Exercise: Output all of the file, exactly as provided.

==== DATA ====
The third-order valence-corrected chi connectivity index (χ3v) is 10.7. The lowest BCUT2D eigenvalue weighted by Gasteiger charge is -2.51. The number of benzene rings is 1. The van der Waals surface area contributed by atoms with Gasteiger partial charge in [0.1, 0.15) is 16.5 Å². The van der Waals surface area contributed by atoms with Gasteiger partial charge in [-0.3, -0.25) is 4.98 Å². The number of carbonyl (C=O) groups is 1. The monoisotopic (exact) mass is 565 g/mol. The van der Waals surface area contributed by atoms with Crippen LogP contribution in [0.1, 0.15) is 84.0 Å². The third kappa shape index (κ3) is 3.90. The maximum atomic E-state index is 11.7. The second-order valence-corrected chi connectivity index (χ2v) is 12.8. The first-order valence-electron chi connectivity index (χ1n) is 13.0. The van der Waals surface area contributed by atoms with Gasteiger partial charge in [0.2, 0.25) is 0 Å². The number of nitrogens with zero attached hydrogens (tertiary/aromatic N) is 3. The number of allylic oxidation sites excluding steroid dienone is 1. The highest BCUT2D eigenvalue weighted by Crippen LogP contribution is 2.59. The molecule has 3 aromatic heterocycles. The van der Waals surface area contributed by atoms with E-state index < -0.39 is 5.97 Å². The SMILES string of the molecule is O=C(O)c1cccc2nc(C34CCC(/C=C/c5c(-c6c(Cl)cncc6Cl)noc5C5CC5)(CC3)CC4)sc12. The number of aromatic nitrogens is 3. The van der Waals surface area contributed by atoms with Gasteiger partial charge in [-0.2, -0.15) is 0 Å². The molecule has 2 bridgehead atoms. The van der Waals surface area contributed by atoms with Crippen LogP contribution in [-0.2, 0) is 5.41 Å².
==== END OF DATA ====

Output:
The third-order valence-corrected chi connectivity index (χ3v) is 10.7. The lowest BCUT2D eigenvalue weighted by Gasteiger charge is -2.51. The number of benzene rings is 1. The van der Waals surface area contributed by atoms with Gasteiger partial charge in [0.1, 0.15) is 16.5 Å². The van der Waals surface area contributed by atoms with Gasteiger partial charge in [-0.3, -0.25) is 4.98 Å². The number of carbonyl (C=O) groups is 1. The monoisotopic (exact) mass is 565 g/mol. The van der Waals surface area contributed by atoms with Crippen LogP contribution in [0.1, 0.15) is 84.0 Å². The third kappa shape index (κ3) is 3.90. The maximum atomic E-state index is 11.7. The second-order valence-corrected chi connectivity index (χ2v) is 12.8. The first-order valence-electron chi connectivity index (χ1n) is 13.0. The van der Waals surface area contributed by atoms with Gasteiger partial charge in [0.2, 0.25) is 0 Å². The number of nitrogens with zero attached hydrogens (tertiary/aromatic N) is 3. The number of allylic oxidation sites excluding steroid dienone is 1. The highest BCUT2D eigenvalue weighted by Crippen LogP contribution is 2.59. The molecule has 3 aromatic heterocycles. The van der Waals surface area contributed by atoms with E-state index < -0.39 is 5.97 Å². The SMILES string of the molecule is O=C(O)c1cccc2nc(C34CCC(/C=C/c5c(-c6c(Cl)cncc6Cl)noc5C5CC5)(CC3)CC4)sc12. The number of aromatic nitrogens is 3. The van der Waals surface area contributed by atoms with Gasteiger partial charge in [-0.2, -0.15) is 0 Å². The molecule has 2 bridgehead atoms. The van der Waals surface area contributed by atoms with Crippen LogP contribution in [-0.2, 0) is 5.41 Å².